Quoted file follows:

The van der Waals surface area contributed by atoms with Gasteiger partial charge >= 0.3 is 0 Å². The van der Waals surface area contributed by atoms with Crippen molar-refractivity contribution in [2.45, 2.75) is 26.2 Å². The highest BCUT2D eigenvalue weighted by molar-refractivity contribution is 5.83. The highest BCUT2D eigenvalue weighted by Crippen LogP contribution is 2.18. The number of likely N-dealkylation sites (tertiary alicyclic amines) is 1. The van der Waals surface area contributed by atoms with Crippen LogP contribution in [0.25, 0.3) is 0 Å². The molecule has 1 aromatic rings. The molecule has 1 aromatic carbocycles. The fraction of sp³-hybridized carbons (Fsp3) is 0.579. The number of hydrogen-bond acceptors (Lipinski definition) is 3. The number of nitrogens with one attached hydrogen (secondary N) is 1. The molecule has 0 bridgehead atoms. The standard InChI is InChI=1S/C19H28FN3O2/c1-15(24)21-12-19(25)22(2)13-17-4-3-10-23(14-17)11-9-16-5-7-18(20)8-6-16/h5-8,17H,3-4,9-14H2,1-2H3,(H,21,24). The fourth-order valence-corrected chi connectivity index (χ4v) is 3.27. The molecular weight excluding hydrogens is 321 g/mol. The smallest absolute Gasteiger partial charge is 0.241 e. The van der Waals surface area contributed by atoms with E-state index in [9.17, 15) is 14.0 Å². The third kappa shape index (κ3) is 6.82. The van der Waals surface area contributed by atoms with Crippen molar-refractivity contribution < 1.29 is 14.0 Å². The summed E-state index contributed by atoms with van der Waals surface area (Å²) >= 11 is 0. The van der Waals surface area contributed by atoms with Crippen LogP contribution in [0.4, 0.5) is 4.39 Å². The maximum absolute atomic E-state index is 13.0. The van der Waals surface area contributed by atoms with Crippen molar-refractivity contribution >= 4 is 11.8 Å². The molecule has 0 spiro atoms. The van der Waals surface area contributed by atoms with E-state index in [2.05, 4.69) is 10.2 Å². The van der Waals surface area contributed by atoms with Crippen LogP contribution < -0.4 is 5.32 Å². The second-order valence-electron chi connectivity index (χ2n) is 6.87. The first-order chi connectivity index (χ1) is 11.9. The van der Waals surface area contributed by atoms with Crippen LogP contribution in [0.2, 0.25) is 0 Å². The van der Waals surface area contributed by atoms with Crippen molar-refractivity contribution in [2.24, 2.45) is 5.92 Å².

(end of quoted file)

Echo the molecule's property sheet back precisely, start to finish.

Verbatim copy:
The van der Waals surface area contributed by atoms with Gasteiger partial charge >= 0.3 is 0 Å². The van der Waals surface area contributed by atoms with Crippen molar-refractivity contribution in [2.45, 2.75) is 26.2 Å². The highest BCUT2D eigenvalue weighted by molar-refractivity contribution is 5.83. The highest BCUT2D eigenvalue weighted by Crippen LogP contribution is 2.18. The number of likely N-dealkylation sites (tertiary alicyclic amines) is 1. The van der Waals surface area contributed by atoms with Crippen LogP contribution in [0.25, 0.3) is 0 Å². The molecule has 1 aromatic rings. The molecule has 1 aromatic carbocycles. The fraction of sp³-hybridized carbons (Fsp3) is 0.579. The number of hydrogen-bond acceptors (Lipinski definition) is 3. The number of nitrogens with one attached hydrogen (secondary N) is 1. The molecule has 0 bridgehead atoms. The standard InChI is InChI=1S/C19H28FN3O2/c1-15(24)21-12-19(25)22(2)13-17-4-3-10-23(14-17)11-9-16-5-7-18(20)8-6-16/h5-8,17H,3-4,9-14H2,1-2H3,(H,21,24). The fourth-order valence-corrected chi connectivity index (χ4v) is 3.27. The molecular weight excluding hydrogens is 321 g/mol. The smallest absolute Gasteiger partial charge is 0.241 e. The van der Waals surface area contributed by atoms with E-state index in [9.17, 15) is 14.0 Å². The third kappa shape index (κ3) is 6.82. The van der Waals surface area contributed by atoms with Crippen molar-refractivity contribution < 1.29 is 14.0 Å². The summed E-state index contributed by atoms with van der Waals surface area (Å²) >= 11 is 0. The van der Waals surface area contributed by atoms with Crippen LogP contribution in [0.4, 0.5) is 4.39 Å². The maximum absolute atomic E-state index is 13.0. The van der Waals surface area contributed by atoms with Crippen molar-refractivity contribution >= 4 is 11.8 Å². The molecule has 0 spiro atoms. The van der Waals surface area contributed by atoms with E-state index in [2.05, 4.69) is 10.2 Å². The van der Waals surface area contributed by atoms with Crippen LogP contribution < -0.4 is 5.32 Å². The second-order valence-electron chi connectivity index (χ2n) is 6.87. The first-order chi connectivity index (χ1) is 11.9. The van der Waals surface area contributed by atoms with Crippen LogP contribution in [0.2, 0.25) is 0 Å². The van der Waals surface area contributed by atoms with Crippen molar-refractivity contribution in [2.24, 2.45) is 5.92 Å².